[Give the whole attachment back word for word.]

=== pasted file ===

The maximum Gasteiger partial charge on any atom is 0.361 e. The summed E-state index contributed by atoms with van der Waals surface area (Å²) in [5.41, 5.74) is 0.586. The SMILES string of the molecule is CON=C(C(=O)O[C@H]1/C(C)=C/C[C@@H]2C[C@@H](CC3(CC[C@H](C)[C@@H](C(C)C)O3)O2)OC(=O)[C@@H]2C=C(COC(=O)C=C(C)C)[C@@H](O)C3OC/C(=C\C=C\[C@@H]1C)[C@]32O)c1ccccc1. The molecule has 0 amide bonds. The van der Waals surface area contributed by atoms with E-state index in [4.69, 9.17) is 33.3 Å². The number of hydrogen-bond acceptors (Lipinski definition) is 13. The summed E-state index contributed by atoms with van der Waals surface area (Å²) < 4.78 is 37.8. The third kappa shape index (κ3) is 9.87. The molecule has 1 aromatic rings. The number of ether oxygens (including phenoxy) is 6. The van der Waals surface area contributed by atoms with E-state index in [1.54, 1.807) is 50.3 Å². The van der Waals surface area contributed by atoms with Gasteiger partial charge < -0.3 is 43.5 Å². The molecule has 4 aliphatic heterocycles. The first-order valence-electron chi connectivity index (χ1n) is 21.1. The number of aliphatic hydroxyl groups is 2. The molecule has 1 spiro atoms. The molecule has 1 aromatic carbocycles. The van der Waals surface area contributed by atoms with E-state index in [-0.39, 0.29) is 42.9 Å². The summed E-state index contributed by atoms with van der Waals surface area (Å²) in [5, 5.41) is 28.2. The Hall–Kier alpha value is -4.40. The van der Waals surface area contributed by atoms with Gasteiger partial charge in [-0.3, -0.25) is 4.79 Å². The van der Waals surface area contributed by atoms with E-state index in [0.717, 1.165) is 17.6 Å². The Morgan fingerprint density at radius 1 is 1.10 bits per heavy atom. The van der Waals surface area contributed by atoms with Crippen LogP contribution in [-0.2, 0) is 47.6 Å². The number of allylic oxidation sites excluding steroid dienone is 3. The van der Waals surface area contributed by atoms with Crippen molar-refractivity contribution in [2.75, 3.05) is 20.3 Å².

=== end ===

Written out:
The maximum Gasteiger partial charge on any atom is 0.361 e. The summed E-state index contributed by atoms with van der Waals surface area (Å²) in [5.41, 5.74) is 0.586. The SMILES string of the molecule is CON=C(C(=O)O[C@H]1/C(C)=C/C[C@@H]2C[C@@H](CC3(CC[C@H](C)[C@@H](C(C)C)O3)O2)OC(=O)[C@@H]2C=C(COC(=O)C=C(C)C)[C@@H](O)C3OC/C(=C\C=C\[C@@H]1C)[C@]32O)c1ccccc1. The molecule has 0 amide bonds. The van der Waals surface area contributed by atoms with E-state index in [4.69, 9.17) is 33.3 Å². The number of hydrogen-bond acceptors (Lipinski definition) is 13. The summed E-state index contributed by atoms with van der Waals surface area (Å²) < 4.78 is 37.8. The third kappa shape index (κ3) is 9.87. The molecule has 1 aromatic rings. The number of ether oxygens (including phenoxy) is 6. The van der Waals surface area contributed by atoms with E-state index in [1.54, 1.807) is 50.3 Å². The van der Waals surface area contributed by atoms with Gasteiger partial charge < -0.3 is 43.5 Å². The molecule has 4 aliphatic heterocycles. The first-order valence-electron chi connectivity index (χ1n) is 21.1. The number of aliphatic hydroxyl groups is 2. The molecule has 1 spiro atoms. The molecule has 1 aromatic carbocycles. The van der Waals surface area contributed by atoms with E-state index in [-0.39, 0.29) is 42.9 Å². The summed E-state index contributed by atoms with van der Waals surface area (Å²) in [5, 5.41) is 28.2. The Hall–Kier alpha value is -4.40. The van der Waals surface area contributed by atoms with Gasteiger partial charge in [-0.3, -0.25) is 4.79 Å². The van der Waals surface area contributed by atoms with E-state index in [0.717, 1.165) is 17.6 Å². The Morgan fingerprint density at radius 1 is 1.10 bits per heavy atom. The van der Waals surface area contributed by atoms with Crippen LogP contribution in [-0.2, 0) is 47.6 Å². The number of allylic oxidation sites excluding steroid dienone is 3. The van der Waals surface area contributed by atoms with Crippen molar-refractivity contribution in [2.75, 3.05) is 20.3 Å².